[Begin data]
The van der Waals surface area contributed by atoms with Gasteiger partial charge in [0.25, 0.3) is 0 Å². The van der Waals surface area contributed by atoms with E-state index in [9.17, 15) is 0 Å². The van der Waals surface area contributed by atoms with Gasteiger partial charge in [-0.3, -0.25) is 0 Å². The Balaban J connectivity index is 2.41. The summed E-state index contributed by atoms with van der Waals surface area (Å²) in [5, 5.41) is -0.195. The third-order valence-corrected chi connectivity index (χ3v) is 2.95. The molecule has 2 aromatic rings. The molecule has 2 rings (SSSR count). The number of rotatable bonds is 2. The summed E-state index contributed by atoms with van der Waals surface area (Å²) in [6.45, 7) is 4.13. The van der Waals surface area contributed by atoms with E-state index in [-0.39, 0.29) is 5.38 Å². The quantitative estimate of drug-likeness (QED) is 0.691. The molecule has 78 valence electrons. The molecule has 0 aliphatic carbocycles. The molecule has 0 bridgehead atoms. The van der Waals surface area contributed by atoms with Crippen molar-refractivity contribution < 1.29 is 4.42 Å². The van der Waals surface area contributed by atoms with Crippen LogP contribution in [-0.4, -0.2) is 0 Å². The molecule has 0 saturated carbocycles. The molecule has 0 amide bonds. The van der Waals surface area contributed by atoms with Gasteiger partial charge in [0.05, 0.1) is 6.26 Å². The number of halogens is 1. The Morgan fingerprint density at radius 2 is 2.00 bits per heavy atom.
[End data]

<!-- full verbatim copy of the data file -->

The van der Waals surface area contributed by atoms with Gasteiger partial charge in [0.25, 0.3) is 0 Å². The van der Waals surface area contributed by atoms with E-state index in [9.17, 15) is 0 Å². The van der Waals surface area contributed by atoms with Gasteiger partial charge in [-0.3, -0.25) is 0 Å². The Balaban J connectivity index is 2.41. The summed E-state index contributed by atoms with van der Waals surface area (Å²) in [5, 5.41) is -0.195. The third-order valence-corrected chi connectivity index (χ3v) is 2.95. The molecule has 2 aromatic rings. The molecule has 2 rings (SSSR count). The number of rotatable bonds is 2. The summed E-state index contributed by atoms with van der Waals surface area (Å²) in [6.45, 7) is 4.13. The van der Waals surface area contributed by atoms with E-state index in [-0.39, 0.29) is 5.38 Å². The quantitative estimate of drug-likeness (QED) is 0.691. The molecule has 78 valence electrons. The molecule has 0 aliphatic carbocycles. The molecule has 0 bridgehead atoms. The van der Waals surface area contributed by atoms with Crippen molar-refractivity contribution < 1.29 is 4.42 Å². The van der Waals surface area contributed by atoms with Crippen LogP contribution in [-0.4, -0.2) is 0 Å². The molecule has 0 saturated carbocycles. The molecule has 0 amide bonds. The van der Waals surface area contributed by atoms with Gasteiger partial charge in [0.05, 0.1) is 6.26 Å². The number of halogens is 1. The Morgan fingerprint density at radius 2 is 2.00 bits per heavy atom.